The US and China have promised to take steps that can profoundly advance the health of our planet. Can this endure? Can this act lead to fuller cooperation? Our witnessing to God's law of harmony and trust in God's law of progress help to clear the path to greater works
There are so many of us joining in prayer. Whether it is a prayer of petition, a prayer of affirmation or a prayer of celebration for the good done and to be done, all these earnest and expectant voices are not given in vain. In fact, some may say that this is what turns the world – a constant, attentive connection to God, Love and the insistent and persistent expectation for a better world.
In addition, one of my favorite sources for news is The Christian Science Monitor – daily international reporting written for thinkers serious about understanding the mechanics of peace, progress, health and opportunity for all.
Please feel free to share your prayer and news resources!
This just needs to be spread around! Pets for Vets is an amazing program that puts together partnerships of dogs with soldiers struggling with PSTD. Story after story show how healing happens in these partnerships. It is brilliant. Its spiritual basis points to Love, God, to help heal, comfort and redeem.
If one is struggling with recurring nightmares and re-living traumatic experiences, a dog's sense of the nowness of life helps restore focus on the present. It hints at the omnipresence of Love. If one is trying to avoid or escape from these experiences, a dog's loyalty can move thought to experience life now.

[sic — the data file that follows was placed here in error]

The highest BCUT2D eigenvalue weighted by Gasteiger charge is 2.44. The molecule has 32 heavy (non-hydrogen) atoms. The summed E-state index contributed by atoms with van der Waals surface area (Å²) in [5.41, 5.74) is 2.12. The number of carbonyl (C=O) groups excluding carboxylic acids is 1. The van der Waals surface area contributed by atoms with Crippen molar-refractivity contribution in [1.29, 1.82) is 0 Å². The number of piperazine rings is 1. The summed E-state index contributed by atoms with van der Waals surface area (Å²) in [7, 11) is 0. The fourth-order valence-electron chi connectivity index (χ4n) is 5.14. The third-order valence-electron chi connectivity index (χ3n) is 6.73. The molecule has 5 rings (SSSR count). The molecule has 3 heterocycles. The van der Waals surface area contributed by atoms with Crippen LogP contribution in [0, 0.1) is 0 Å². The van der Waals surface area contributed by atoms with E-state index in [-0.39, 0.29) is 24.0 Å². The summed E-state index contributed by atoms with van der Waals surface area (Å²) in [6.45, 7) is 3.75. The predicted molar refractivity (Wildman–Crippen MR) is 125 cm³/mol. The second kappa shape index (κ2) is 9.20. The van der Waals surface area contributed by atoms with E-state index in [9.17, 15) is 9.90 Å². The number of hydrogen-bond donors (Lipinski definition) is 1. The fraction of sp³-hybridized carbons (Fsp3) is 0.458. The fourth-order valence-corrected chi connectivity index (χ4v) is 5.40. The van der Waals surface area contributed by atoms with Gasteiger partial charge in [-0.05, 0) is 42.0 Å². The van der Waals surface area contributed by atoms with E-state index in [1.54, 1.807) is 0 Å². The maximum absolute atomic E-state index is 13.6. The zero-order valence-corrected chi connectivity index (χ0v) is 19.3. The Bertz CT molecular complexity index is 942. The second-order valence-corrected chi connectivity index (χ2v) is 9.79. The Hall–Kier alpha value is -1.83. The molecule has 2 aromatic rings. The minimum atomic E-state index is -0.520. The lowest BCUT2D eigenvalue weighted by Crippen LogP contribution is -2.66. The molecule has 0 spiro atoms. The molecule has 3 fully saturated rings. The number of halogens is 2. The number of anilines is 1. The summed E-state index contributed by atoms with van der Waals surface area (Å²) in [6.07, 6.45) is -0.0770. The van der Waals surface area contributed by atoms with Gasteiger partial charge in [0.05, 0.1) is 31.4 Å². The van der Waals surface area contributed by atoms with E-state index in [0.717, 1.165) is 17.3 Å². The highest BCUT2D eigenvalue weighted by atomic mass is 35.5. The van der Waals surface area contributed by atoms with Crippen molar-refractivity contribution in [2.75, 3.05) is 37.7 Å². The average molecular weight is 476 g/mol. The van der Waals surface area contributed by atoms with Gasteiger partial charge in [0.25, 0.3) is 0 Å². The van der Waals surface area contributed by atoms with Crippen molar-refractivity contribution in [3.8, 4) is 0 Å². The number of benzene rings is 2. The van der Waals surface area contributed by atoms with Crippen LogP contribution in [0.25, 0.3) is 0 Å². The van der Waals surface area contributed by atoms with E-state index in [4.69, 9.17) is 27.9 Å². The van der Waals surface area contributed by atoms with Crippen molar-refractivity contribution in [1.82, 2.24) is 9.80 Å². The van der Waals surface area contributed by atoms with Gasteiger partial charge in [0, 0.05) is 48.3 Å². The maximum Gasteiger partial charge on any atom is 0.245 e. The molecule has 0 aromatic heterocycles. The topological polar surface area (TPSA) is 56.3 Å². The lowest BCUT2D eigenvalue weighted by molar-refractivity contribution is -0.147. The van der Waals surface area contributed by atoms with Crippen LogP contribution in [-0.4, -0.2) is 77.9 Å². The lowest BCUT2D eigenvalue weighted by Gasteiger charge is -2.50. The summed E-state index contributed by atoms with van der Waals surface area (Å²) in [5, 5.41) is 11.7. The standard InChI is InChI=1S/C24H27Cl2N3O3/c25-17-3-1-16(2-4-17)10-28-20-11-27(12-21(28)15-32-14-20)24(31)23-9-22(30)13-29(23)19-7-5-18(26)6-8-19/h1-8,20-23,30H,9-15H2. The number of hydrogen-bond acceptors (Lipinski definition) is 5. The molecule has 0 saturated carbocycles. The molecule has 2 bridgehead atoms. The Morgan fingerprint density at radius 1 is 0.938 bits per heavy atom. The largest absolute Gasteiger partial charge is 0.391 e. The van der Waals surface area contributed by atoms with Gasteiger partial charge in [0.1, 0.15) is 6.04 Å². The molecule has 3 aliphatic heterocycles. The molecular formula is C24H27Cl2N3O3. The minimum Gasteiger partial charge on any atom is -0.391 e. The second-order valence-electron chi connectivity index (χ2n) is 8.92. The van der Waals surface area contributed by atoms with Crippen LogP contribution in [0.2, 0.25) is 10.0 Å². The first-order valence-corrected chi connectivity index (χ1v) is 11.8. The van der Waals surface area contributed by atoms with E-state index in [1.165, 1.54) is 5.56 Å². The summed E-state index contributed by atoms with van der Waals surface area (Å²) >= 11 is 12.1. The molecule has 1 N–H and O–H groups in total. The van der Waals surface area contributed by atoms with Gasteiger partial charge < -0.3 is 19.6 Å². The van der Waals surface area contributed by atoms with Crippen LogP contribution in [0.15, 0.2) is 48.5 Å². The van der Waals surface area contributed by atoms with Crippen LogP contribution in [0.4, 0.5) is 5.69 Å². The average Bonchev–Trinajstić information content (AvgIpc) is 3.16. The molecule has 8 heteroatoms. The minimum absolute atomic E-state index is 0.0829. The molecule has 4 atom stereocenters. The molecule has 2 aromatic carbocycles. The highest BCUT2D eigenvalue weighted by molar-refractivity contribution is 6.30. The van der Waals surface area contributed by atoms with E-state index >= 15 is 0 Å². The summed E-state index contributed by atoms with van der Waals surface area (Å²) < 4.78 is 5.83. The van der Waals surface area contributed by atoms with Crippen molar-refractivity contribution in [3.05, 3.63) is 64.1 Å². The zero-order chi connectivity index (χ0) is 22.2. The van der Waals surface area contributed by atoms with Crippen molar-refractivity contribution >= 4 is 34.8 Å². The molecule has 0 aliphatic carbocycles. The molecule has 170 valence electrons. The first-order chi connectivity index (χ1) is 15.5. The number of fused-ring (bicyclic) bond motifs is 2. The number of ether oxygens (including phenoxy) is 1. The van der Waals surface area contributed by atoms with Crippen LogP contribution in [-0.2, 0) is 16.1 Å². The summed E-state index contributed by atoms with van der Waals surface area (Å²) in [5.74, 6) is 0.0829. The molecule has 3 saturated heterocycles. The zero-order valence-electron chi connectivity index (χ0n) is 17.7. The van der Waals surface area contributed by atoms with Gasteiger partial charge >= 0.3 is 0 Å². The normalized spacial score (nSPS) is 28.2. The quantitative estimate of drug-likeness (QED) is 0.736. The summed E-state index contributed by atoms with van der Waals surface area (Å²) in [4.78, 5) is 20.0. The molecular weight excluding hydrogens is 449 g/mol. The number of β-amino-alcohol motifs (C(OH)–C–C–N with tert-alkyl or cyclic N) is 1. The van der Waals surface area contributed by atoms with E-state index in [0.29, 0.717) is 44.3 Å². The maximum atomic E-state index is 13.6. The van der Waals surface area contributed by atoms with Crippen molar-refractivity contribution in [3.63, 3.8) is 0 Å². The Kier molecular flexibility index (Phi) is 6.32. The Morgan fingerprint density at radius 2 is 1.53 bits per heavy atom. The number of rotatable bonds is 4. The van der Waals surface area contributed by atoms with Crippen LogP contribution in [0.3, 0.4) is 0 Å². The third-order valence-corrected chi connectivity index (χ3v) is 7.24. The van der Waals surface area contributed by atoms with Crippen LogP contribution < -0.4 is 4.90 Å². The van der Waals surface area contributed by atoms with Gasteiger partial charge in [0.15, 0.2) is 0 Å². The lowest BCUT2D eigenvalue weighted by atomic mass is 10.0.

If overwhelming guilt or self-condemnation argue that one doesn't deserve happiness, a dog makes demands that you feed, walk and care for them. It is instantly gratifying to know you are needed and can take of another. Giving care helps to open thought to receiving care. A dog's loyalty and love lets you know you deserve care. Regardless of how traumatic a situation was, a dog who may have even experienced trauma can help show the recuperative power of forgiveness for oneself and others. Forgiveness helps to bring closure and peace and frees up the ability to live – to create and to love again.
When everything is changing, slight changes can set off a flood of emotion. The constancy of love, the unconditional outpouring of Love are at the root of the comfort and assurance expressed by these animals, reflecting God's omnipotent love.
I grew up with dogs and made sure my kids had dogs when they grew up. The love, loyalty and playfulness and companionship of these devoted animals point to the timeless spiritual Truths that Love heals. Love understands. Love never leaves you. God never sends or creates trauma, but gives us the strength and dominion to overcome these problems. The loyalty, devotion, innocence, forgiveness and playfulness of these beautiful animals reflect the power of God's love and help show us the way.
“We'll be Friends Forever, won't we, Pooh?' asked Piglet.
We are all children of God. I think people of most faiths would agree. But then came Oliver Bear. With a name straight out of some yet-to-be-written classic children's book, and the latest addition to our clan, his birth has me thinking about the childlikeness in each of us, and how this childlikeness never ends. It is as immortal and forever - even longer!- as love itself.